“Just one more.” He said, chugging the rest of the can and tossing it into the corner.
“Mitchell, you’re killing yourself.” Nicki said. They were sitting across the table from one another, and Mitchell was already grabbing another can. “Seriously.”
“Nope. I’m invincible,” He smiled as he cracked it open. “I can feel my heart pounding. I gotta go run.” He tied his shoes, already on his feet, and sprinted off down the block.
This was day 21. The first day, Mitchell found a coupon in the mail for a free sample of Monster Energy Drink. Three weeks later, he was on can #115 and suddenly training for a marathon. Nicki could tell there was something different about him within the first week.
“Hey! How are you? What’s good? So good to see you!” He was nearly shouting at her when they met for lunch, his hands tapping the table.
“Hiiii, what’s going on?” Nicki squinted at him.
“Going on? Nothing. Hey!” The server had approached, and Mitchell greeted her with equal enthusiasm.
“Mitch.” Nicki said, after they had placed their order and were once again alone, save for the incessant tapping of Mitchell’s hands and feet. “Whatever this is, it isn’t going to bring her back.”
He looked at her, suddenly very still.
“Do you, though?” Nicki was squinting again. “I still don’t know what ‘this’ is.” She gestured at his hands, which had started their drum solo once again.
“It’s just energy drinks.” He protested. “It’s not like meth or coke or anything actually bad for you.”
Nicki wasn’t sure how to respond. Obviously he had a point, but obviously he had gone a little overboard.
“Okay, well feel free to tone it down.” Was all she could think to say.
Twenty days later, he clearly didn’t think that was necessary. Nicki thought she would wait for him to get back from his run before she would leave. She wanted to catch him at a “sober” moment. She looked out the kitchen window. It was a small window in a small room, the soft robins egg blue walls were faded and dirty. Mitch had bought this house four years ago with his wife Lisa, three months before her diagnosis. She passed away just six weeks later. Nicki and Mitch had actually dated a few years before he met Lisa, and Nicki sat at that kitchen table and wondered what things would look like if she had’t taken that job offer in Seattle. Just then Nicki caught a glimpse of his bright yellow windbreaker rounding the corner of the block.
The side door to the kitchen opened.
“Oh.” He said, catching his breath and shutting the door. “You’re still here.”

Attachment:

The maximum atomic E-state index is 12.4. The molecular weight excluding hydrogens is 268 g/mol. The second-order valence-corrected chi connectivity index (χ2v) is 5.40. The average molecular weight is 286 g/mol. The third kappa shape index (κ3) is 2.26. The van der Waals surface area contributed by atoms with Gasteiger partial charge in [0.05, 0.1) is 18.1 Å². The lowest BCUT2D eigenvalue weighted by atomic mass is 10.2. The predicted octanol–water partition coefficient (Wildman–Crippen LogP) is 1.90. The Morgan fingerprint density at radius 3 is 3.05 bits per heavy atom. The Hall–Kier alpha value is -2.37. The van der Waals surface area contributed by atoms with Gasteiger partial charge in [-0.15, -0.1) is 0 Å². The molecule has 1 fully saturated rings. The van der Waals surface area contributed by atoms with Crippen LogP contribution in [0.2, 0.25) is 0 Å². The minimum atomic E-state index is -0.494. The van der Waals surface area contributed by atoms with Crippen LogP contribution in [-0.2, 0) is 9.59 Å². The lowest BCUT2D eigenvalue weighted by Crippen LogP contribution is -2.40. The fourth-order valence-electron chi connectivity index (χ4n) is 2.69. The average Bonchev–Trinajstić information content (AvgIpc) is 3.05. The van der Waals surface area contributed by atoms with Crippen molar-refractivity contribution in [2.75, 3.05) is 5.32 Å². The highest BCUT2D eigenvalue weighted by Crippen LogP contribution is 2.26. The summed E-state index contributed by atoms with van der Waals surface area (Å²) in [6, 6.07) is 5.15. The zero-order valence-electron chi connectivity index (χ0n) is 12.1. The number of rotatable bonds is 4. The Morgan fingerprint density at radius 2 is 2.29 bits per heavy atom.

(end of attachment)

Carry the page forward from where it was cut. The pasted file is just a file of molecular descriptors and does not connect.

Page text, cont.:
“Look.” Nicki said, standing. But when she looked at Mitch’s face, she stopped. “Take off your jacket.” She said, moving towards him.
“What, why?” He helped her remove the coat, confused.
“Your face is bright yellow from all that garbage. I thought it was the reflection of your wind breaker, but your skin is actually yellow.”
“Get outta here. I feel fine!” But he walked quickly into the bathroom to look in the mirror. “I’m sure it’s just–” He stopped. After a beat, he went back to the kitchen table. Nicki was standing there, keys in hand.
“Emergency room?”She asked.
The room was cold. Mitchell was curtained off in his own “room”, unnecessarily sequestered to a hospital bed on wheels. After a series of tests and fluids taken, Mitch and Nicki sat waiting.
“Next of kin?” They had asked, referring to Nicki.
“Yes” Mitch didn’t hesitate.
“Mr. Allan,” the doctor started talking the moment he walked into the room. “It seems you have acute hepatitis from such high intake of niacin and Vitamin B3. These ‘Monsters’ have really taken a bite out of you.” He chuckled at his own joke, then stopped and cleared his throat. “You need to stop drinking them, immediately. And stay away from them entirely from this point.”
Nicki didn’t feel the victory she thought she would. She had been right all along, and somehow it felt so shallow and inconsequential.
Mitch was silent as the doctor finished his spiel, silent as he was handed a thick packet of information, and silent as they walked out to Nicki’s green jeep. The sun had set, and the Arizona heat was settling into a more comfortable temperature. The drive back to his house was long and quiet.
“She never let me touch those stupid things when they first came out.” He said suddenly as they pulled up his driveway. “She said they’d give me cancer and she couldn’t handle it if I died before her.”
They sat silently together. Nicki tried to empathize, tried to make herself feel his pain. But all she felt was relief that it wasn’t her who died of pancreatic cancer four and a half months after her wedding day. Relief that she still got to see him, talk to him, touch his skin. And she felt awful about feeling this way. But she didn’t know how to stop it. So she found Mitch’s hand and held it with hers. The cold of his wedding band was sharp against her skin.